Tuesday, October 23, 2007

the great pumpkin hunt

The blog entry that took two weeks to write!

This is a story about a sugar pumpkin. Actually, it goes further back than that. One sunny autumn day, I took my bike and cycled to the other side of the city to buy a can of pumpkin puree to no avail. On another sunny windy day, I took my bike and cycled to the other other side of the city to try to buy a can of pumpkin puree, also to no avail. Dear reader, I now currently live in Stockholm, Sweden, and canned pumpkin is nearly impossible to find. As grumpy as an American is able to be severely inconvenienced by the lack of availability of canned goods, I went to the dearest fanciest grocery store at the main department store. Did they have canned pumpkin? No. But they did have the above sugar pumpkin which I snatched up. I did question the sign in the store that told me to microwave the pumpkin for five minutes. Microwave? Pumpkin? I feel very similarly about microwaving potatoes. Sure, you could, but should you?

I love autumn. I didn't grow up with autumn, but after four years living in New England, I learned to appreciate mulled cider and pumpkin everything. While I was grumpy at making my own pumpkin puree, I couldn't help but marvel at the rich orange color.

While shopping for allspice I picked up yet another pumpkin, but one from New Zealand. That sucker I intend for a savory pumpkin soup, but that bad boy is for another day.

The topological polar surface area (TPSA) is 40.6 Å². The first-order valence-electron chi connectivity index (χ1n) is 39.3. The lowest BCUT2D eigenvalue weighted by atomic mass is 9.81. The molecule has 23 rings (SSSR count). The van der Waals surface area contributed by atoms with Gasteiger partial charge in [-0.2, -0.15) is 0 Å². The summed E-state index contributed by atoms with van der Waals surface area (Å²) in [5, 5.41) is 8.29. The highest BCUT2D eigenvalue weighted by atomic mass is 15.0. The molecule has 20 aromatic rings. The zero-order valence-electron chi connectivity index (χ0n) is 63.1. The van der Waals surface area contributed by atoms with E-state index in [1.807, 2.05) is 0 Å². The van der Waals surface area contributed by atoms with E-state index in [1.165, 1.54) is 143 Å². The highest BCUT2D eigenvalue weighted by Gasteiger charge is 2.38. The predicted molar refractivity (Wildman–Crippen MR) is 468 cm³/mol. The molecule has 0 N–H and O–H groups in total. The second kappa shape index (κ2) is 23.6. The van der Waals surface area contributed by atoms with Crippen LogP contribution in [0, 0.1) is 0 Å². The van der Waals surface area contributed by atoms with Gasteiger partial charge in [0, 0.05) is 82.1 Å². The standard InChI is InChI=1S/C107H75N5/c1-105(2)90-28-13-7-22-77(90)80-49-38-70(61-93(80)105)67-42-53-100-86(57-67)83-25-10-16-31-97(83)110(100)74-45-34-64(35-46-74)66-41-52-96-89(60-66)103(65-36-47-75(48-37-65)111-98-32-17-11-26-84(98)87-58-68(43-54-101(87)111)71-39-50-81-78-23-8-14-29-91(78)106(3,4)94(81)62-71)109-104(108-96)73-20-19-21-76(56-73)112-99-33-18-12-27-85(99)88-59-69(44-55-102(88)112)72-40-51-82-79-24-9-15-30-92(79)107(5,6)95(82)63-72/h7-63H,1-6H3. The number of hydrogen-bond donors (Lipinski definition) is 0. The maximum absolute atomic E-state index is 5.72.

After carrying around six pounds of pumpkin that day, I had to take a respite before figuring out how to make pumpkin puree. Which involves scooping, baking, more scooping, and then draining the pumpkin puree.

Ah, here we are finally at the batter phase. I read over two dozen pumpkin bread, muffin, cupcake, poundcake recipe to arrive at this one.

Pumpkin Cupcakes with Maple Cream Cheese Frosting
makes about 20 cupcakes
preheat oven to 350 F

If you're noticing I'm using maple syrup more often it is because I bought two huge jugs of it to last me this year abroad in Europe. I think maple syrup is ambrosia -- nectar of the gods. These muffins make the best use of all the delicious spices and formerly exotic spices: cinnamon, cloves, allspice, ginger.

1 c brown sugar
1 c white sugar
3/4 c salted butter
2 eggs + 1 egg yolk
1 t vanilla extract

2 3/4 c flour
2 t baking powder
1 t ground cloves
1 pinch all spice
1 t cinnamon
1/2 t ginger

2 c pumpkin puree or 1 15 oz canned pumpkin

Cream together butter and sugar until fluffy, add eggs and egg yolk, and vanilla extract. In a separate bowl combine all the dry ingredients: flour, baking powder, spices. Mix the combined dry ingredients into the wet until well combined. Add pumpkin puree.

Bake in muffin tins. If you have not a full set, fill the empty ones with cold water. Bake for about 20 minutes. When pierced the implement should come out nearly clean. Ovens vary so much that one has to be pretty aware. Overbaking will dry out your cupcakes, and that is a less than desirable result!

Cool before frosting.

Maple Cream Cheese Frosting

8 oz cream cheese
1/4 c butter at room temperature cut into small pieces
1 T maple syrup
1/4 c powdered sugar

Whip the cream cheese until fluffy, then add the butter at medium whipping speed. Fold in syrup and powdered sugar. Keep refrigerated.

I tried as much as possible to cut down on sugar, but as you can see, there is still quite a bit of sugar. The cupcakes have a wonderful tiny crumb and come out moist. However, I would definitely slot these cupcakes for sharing.

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